South Korea and Japan are setting aside historical grievances to redraw responsibilities for air traffic control over the East China Sea following recent near misses.

Responsibility in the "Akara corridor" through South Korean airspace is currently split, with South Korean controllers shepherding north-south flights, and Japan's directing east-west flights, many of them in and out of Shanghai.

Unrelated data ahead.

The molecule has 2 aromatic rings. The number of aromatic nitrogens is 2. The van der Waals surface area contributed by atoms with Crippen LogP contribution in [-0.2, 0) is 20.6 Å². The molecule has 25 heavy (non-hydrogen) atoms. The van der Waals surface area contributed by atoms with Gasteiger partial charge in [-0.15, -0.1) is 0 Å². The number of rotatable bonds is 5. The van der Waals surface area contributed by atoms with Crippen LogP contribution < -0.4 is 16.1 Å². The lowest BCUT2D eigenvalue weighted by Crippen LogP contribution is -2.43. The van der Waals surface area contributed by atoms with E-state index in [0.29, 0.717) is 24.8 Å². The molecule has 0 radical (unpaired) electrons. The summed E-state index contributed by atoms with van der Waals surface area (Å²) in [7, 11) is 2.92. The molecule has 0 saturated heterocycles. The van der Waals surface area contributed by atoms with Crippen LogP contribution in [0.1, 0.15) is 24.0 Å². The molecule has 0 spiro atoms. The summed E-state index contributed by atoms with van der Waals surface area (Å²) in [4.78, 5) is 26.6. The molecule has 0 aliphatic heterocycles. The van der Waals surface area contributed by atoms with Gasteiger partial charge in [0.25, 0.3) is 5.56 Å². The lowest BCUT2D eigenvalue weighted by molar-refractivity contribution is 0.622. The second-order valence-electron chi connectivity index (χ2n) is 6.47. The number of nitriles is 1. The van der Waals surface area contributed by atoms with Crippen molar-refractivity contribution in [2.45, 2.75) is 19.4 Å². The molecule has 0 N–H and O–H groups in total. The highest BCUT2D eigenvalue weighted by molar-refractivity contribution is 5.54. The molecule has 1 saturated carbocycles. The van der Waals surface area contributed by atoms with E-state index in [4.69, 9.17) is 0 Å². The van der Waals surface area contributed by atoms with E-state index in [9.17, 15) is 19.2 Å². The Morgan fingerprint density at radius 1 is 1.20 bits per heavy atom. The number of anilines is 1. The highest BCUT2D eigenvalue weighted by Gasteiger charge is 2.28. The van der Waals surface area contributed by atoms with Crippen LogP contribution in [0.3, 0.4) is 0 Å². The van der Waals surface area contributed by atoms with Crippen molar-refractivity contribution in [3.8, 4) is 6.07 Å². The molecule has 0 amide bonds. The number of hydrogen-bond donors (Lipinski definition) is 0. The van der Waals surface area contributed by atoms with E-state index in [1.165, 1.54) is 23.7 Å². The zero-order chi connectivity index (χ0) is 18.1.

But South Korean and Japanese air traffic controllers operate on different radio frequencies, making communication more difficult for pilots, who may be dealing with emergency in-flight situations or needing to change altitude to avoid turbulence or bad weather.